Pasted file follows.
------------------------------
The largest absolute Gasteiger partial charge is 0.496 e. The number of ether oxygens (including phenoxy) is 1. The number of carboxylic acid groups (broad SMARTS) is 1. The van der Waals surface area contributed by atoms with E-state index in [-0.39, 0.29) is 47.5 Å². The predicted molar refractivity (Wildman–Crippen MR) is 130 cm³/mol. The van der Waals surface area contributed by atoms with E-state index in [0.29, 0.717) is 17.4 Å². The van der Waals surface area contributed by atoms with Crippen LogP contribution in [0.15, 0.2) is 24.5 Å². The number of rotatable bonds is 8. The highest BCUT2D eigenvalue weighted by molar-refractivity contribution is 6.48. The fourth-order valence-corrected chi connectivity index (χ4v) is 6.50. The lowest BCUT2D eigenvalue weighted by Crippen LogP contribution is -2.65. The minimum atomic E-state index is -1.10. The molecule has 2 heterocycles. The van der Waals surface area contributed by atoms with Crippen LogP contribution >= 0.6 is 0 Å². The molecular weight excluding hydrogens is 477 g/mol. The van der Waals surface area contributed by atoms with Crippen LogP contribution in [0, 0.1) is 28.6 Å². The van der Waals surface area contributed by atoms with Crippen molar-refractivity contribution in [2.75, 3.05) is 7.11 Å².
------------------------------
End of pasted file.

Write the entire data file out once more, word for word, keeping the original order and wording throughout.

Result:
The largest absolute Gasteiger partial charge is 0.496 e. The number of ether oxygens (including phenoxy) is 1. The number of carboxylic acid groups (broad SMARTS) is 1. The van der Waals surface area contributed by atoms with E-state index in [-0.39, 0.29) is 47.5 Å². The predicted molar refractivity (Wildman–Crippen MR) is 130 cm³/mol. The van der Waals surface area contributed by atoms with E-state index in [0.29, 0.717) is 17.4 Å². The van der Waals surface area contributed by atoms with Crippen LogP contribution in [0.15, 0.2) is 24.5 Å². The number of rotatable bonds is 8. The highest BCUT2D eigenvalue weighted by molar-refractivity contribution is 6.48. The fourth-order valence-corrected chi connectivity index (χ4v) is 6.50. The lowest BCUT2D eigenvalue weighted by Crippen LogP contribution is -2.65. The minimum atomic E-state index is -1.10. The molecule has 2 heterocycles. The van der Waals surface area contributed by atoms with Crippen LogP contribution >= 0.6 is 0 Å². The molecular weight excluding hydrogens is 477 g/mol. The van der Waals surface area contributed by atoms with Crippen LogP contribution in [0, 0.1) is 28.6 Å². The van der Waals surface area contributed by atoms with Crippen molar-refractivity contribution in [2.75, 3.05) is 7.11 Å².